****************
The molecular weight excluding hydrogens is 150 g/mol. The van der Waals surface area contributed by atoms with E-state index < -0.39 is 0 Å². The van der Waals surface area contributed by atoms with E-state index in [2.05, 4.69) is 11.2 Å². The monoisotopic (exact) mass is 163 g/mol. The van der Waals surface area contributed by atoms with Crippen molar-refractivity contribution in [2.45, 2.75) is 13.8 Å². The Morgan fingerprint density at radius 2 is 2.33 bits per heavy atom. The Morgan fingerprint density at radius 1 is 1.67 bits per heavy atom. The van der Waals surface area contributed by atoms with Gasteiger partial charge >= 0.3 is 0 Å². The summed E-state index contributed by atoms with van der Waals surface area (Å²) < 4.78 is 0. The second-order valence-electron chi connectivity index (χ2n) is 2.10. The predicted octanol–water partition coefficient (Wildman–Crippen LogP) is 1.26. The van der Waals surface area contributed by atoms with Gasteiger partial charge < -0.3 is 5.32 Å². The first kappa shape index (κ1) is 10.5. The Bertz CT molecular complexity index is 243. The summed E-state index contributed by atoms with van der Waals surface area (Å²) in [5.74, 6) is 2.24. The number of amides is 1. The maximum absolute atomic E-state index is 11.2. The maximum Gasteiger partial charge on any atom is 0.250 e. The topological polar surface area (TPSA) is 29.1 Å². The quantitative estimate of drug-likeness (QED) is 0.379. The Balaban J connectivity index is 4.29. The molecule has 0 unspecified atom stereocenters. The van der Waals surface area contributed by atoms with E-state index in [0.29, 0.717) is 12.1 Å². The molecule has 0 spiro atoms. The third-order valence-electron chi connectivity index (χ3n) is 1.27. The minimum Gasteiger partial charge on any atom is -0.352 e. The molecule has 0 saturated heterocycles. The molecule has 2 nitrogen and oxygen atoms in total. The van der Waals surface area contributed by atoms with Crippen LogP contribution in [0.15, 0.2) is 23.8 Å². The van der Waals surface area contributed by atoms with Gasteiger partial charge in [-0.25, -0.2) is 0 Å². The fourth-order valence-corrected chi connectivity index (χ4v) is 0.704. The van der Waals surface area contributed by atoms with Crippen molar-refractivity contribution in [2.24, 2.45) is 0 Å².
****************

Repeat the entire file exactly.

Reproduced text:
The molecular weight excluding hydrogens is 150 g/mol. The van der Waals surface area contributed by atoms with E-state index < -0.39 is 0 Å². The van der Waals surface area contributed by atoms with E-state index in [2.05, 4.69) is 11.2 Å². The monoisotopic (exact) mass is 163 g/mol. The van der Waals surface area contributed by atoms with Crippen molar-refractivity contribution in [2.45, 2.75) is 13.8 Å². The Morgan fingerprint density at radius 2 is 2.33 bits per heavy atom. The Morgan fingerprint density at radius 1 is 1.67 bits per heavy atom. The van der Waals surface area contributed by atoms with Gasteiger partial charge >= 0.3 is 0 Å². The summed E-state index contributed by atoms with van der Waals surface area (Å²) < 4.78 is 0. The second-order valence-electron chi connectivity index (χ2n) is 2.10. The predicted octanol–water partition coefficient (Wildman–Crippen LogP) is 1.26. The van der Waals surface area contributed by atoms with Gasteiger partial charge < -0.3 is 5.32 Å². The first kappa shape index (κ1) is 10.5. The Bertz CT molecular complexity index is 243. The summed E-state index contributed by atoms with van der Waals surface area (Å²) in [5.74, 6) is 2.24. The number of amides is 1. The maximum absolute atomic E-state index is 11.2. The maximum Gasteiger partial charge on any atom is 0.250 e. The topological polar surface area (TPSA) is 29.1 Å². The quantitative estimate of drug-likeness (QED) is 0.379. The Balaban J connectivity index is 4.29. The molecule has 0 unspecified atom stereocenters. The van der Waals surface area contributed by atoms with E-state index in [0.29, 0.717) is 12.1 Å². The molecule has 0 spiro atoms. The third-order valence-electron chi connectivity index (χ3n) is 1.27. The minimum Gasteiger partial charge on any atom is -0.352 e. The molecule has 0 saturated heterocycles. The molecule has 2 nitrogen and oxygen atoms in total. The van der Waals surface area contributed by atoms with Crippen LogP contribution in [0.15, 0.2) is 23.8 Å². The van der Waals surface area contributed by atoms with Gasteiger partial charge in [-0.25, -0.2) is 0 Å². The fourth-order valence-corrected chi connectivity index (χ4v) is 0.704. The van der Waals surface area contributed by atoms with Crippen molar-refractivity contribution in [2.24, 2.45) is 0 Å².